Ghana's failure to fight open defecation is an ominous sign for Africa
Ghana, Africa's most stable democracy and one of the fastest growing countries on the human development index, got a jolt this July when Unicef said that the country would take 500 years to become open defecation free. According to Unicef, the country loses about US $79 million a year due to lack of access to safe sanitation.
The news was also ominous for Africa, because if Ghana, a rising economy, cannot check open defecation, the continent as a whole barely stands a chance to fight the menace that is one of the United Nations Sustainable Development Goals to be achieved by 2030. Consider this. In 1990, about 22 per cent of Ghanaians would defecate in the open. As per United Nations Millennium Development Goals (MDGS) adopted in 2000, of which Ghana was a signatory, the country should have reduced this numbers by half by 2015. But the figure stood at over 19 per cent that year, says Emmanuel Addai, a sanitation expert with Unicef. Another MDG was to provide at least 50 per cent Ghanaians access to household latrines. But Ghana’s performance was appalling on this front too (see ‘Below par’). Where is it going wrong?
The reasons are many. For instance, till January 2017 the country did not have a dedicated sanitation ministry. Works related to sanitation were overseen by the Ministry of Water Resources, Works and Housing. “We welcome the decision to create a new ministry,” says Abdul-Nashiru Mohammed, country director of international non-profit Water Aid, and adds that the decision has made coordination with the ministry much easier.
The government is also guilty of not providing enough funds for sanitation. In 2015, Ghana announced that it will increase its spending on sanitation to 0.5 per cent of its GDP by 2020. But the allocation in next year’s budget was an abysmal 0.01 per cent.
And the budget in 2017 was 16 per cent less than that in 2016.
The problem is also cultural. Most Ghanaians associate heat and smell from latrines with diseases, and believe open defecation is the cleaner option, says Addai, adding that the government did not take measures to induce behavioural change.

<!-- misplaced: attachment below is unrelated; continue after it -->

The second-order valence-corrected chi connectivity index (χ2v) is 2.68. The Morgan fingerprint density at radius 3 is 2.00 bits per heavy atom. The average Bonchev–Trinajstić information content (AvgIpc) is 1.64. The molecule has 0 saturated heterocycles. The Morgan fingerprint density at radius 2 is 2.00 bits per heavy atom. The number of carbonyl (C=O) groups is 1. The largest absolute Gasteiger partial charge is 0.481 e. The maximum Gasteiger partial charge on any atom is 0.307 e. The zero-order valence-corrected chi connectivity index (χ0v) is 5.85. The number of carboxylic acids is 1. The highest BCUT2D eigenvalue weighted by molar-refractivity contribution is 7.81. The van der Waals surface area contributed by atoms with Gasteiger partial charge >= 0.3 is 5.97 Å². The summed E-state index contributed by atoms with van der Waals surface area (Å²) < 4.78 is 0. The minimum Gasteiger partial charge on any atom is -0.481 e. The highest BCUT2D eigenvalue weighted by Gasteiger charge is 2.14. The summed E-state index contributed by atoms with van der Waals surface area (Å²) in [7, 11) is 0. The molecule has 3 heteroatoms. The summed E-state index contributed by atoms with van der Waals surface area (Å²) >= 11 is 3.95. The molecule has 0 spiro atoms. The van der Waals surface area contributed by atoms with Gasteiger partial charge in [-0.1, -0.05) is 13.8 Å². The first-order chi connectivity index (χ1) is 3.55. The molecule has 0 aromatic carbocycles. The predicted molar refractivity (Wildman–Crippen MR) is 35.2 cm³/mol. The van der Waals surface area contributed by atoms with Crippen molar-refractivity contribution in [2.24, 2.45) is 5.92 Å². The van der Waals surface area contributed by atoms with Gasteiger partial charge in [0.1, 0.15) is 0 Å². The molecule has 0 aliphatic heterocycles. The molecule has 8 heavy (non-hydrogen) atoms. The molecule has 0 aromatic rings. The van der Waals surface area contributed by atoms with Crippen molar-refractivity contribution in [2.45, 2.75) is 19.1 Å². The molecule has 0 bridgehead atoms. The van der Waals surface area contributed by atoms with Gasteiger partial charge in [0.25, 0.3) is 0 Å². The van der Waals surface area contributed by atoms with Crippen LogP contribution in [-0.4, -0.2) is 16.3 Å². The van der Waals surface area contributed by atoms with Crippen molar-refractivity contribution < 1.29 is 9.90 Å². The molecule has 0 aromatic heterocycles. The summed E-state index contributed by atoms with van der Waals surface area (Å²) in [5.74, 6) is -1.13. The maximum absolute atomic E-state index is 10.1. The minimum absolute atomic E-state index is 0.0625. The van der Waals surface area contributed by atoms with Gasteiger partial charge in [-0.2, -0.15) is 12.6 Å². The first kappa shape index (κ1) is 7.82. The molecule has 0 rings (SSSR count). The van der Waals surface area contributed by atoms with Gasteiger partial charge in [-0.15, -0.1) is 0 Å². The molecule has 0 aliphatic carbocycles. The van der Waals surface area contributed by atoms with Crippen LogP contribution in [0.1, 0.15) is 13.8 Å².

A study published in BMC Public Health in July 2016 says that “increasing migrant population and the high demand for housing in the face of limited available space has resulted in general unwillingness and inability to establish private sanitation facilities in the communities” in Ghana. It also says that landless people are unwilling or unable to spend on sanitation. About 80 per cent of Ghana’s population is landless.
Ghana is one of the few African countries that are not plagued by wars or famines. According to the World Bank, 55 per cent of the population had moved to urban areas by 2016 from 23 per cent in 1960. But it still is second in Africa in terms of people that defecate in the open. Sudan is first in the list, but the country has suffered from decades of civil war.
In July, the World Health Organization and Unicef published Joint Monitoring Programme 2017 report which stated that Ghana’s progress was still slow. Apart from a large number of people practicing open defecation, 54 per cent people use community latrines, says a 2012 Water and Sanitation Program report by the United Nations on Ghana.
So what is the way out? In July, Kofi Adda, Ghana’s Minister of Sanitation and Water Resources, said that the country will be open defecation free by 2020. The claim appears tall. But the government has changed its approach, says Adda. Since 2010, Ghana has adopted a Community Led Total Sanitation (CLTS) approach. The initiative seeks to bring about a behavioural change through community mobilisation. Government officials and non-profits visit villages and communities and inform them about the benefits of household toilets. No subsidies are provided under CLTS to build toilets. “If people invest in toilet construction, they would be more inclined to use them,” says Mohammed. About 25 non-profits are implementing CLTS across Ghana.
The initiative was launched in 50 districts on pilot basis in 2012-13 and is now being run in 140 of the country’s 216 districts. Adda says the approach has been adopted by almost all district assemblies which, in turn, have supported 3,000 rural communities to achieve open defecation free status. Tony Tsekpetse, national co-ordinator of the CLTS project, told Down To Earth that the approach has begun to show results in the last couple of years.
The government has also started taking action against people for open defecation. For instance, in Sekondi Takoradi city of the Western Region, an administrative unit of Ghana, 21 people were arrested on August 25 while another 28 were arrested on August 24. On September 7, Rockson Bukari, Minister of the Upper East Region, ordered all 13 municipal and district assemblies in the region to constitute task-forces to arrest and prosecute people defecating in the open.
Scope for improvement
A study published in 2015 in International Journal of Innovative Research & Development indicates that government policies to promote use of household latrines should focus on women. The study found that households headed by women were 12 per cent less likely to resort to open defecation.
Mohammed says inter-ministerial co-ordination still needs improvement. “The government should involve the health ministry in efforts to improve sanitation,” he says, and adds that instead of focusing on grants, the government must increase the sanitation budget.
Responding to the slow improvement on the open defecation, Tsekpetse says that the government’s initiatives are still new. “It takes time to bring a behavioural change,” he concludes.
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